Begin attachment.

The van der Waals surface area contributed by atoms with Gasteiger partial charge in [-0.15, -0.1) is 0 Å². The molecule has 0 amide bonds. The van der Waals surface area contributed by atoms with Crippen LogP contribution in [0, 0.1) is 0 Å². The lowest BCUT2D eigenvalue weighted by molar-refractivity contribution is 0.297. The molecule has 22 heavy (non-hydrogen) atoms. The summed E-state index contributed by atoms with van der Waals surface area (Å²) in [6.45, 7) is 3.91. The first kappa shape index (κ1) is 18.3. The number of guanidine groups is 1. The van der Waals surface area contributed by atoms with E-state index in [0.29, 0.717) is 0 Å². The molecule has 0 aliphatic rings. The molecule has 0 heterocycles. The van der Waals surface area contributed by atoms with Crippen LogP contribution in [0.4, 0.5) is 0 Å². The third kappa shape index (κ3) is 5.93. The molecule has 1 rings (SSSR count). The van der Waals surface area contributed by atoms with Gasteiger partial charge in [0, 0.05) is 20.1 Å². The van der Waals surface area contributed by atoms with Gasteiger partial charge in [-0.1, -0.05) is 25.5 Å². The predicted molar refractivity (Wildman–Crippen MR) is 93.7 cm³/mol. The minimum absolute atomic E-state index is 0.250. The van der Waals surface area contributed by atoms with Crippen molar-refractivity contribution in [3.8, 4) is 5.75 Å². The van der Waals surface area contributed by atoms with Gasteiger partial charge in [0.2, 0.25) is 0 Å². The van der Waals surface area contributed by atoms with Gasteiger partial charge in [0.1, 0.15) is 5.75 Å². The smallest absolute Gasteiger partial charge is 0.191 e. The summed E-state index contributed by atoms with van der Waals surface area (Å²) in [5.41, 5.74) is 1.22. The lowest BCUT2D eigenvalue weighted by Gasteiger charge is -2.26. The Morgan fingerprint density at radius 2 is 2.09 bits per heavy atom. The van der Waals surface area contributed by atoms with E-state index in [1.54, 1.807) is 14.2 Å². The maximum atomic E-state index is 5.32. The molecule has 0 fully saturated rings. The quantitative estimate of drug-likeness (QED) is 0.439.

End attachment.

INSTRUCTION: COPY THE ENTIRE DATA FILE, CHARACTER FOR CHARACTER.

The van der Waals surface area contributed by atoms with Gasteiger partial charge in [-0.15, -0.1) is 0 Å². The molecule has 0 amide bonds. The van der Waals surface area contributed by atoms with Crippen LogP contribution in [0, 0.1) is 0 Å². The lowest BCUT2D eigenvalue weighted by molar-refractivity contribution is 0.297. The molecule has 22 heavy (non-hydrogen) atoms. The summed E-state index contributed by atoms with van der Waals surface area (Å²) in [6.45, 7) is 3.91. The first kappa shape index (κ1) is 18.3. The number of guanidine groups is 1. The van der Waals surface area contributed by atoms with E-state index in [0.29, 0.717) is 0 Å². The molecule has 0 aliphatic rings. The molecule has 0 heterocycles. The van der Waals surface area contributed by atoms with Crippen LogP contribution in [0.4, 0.5) is 0 Å². The third kappa shape index (κ3) is 5.93. The molecule has 1 rings (SSSR count). The van der Waals surface area contributed by atoms with Gasteiger partial charge in [0, 0.05) is 20.1 Å². The van der Waals surface area contributed by atoms with Gasteiger partial charge in [-0.1, -0.05) is 25.5 Å². The predicted molar refractivity (Wildman–Crippen MR) is 93.7 cm³/mol. The minimum absolute atomic E-state index is 0.250. The van der Waals surface area contributed by atoms with Crippen molar-refractivity contribution in [3.8, 4) is 5.75 Å². The van der Waals surface area contributed by atoms with Gasteiger partial charge in [0.2, 0.25) is 0 Å². The van der Waals surface area contributed by atoms with Gasteiger partial charge in [0.1, 0.15) is 5.75 Å². The smallest absolute Gasteiger partial charge is 0.191 e. The summed E-state index contributed by atoms with van der Waals surface area (Å²) in [5.41, 5.74) is 1.22. The lowest BCUT2D eigenvalue weighted by Gasteiger charge is -2.26. The Morgan fingerprint density at radius 2 is 2.09 bits per heavy atom. The van der Waals surface area contributed by atoms with E-state index in [1.54, 1.807) is 14.2 Å². The maximum atomic E-state index is 5.32. The molecule has 0 fully saturated rings. The quantitative estimate of drug-likeness (QED) is 0.439.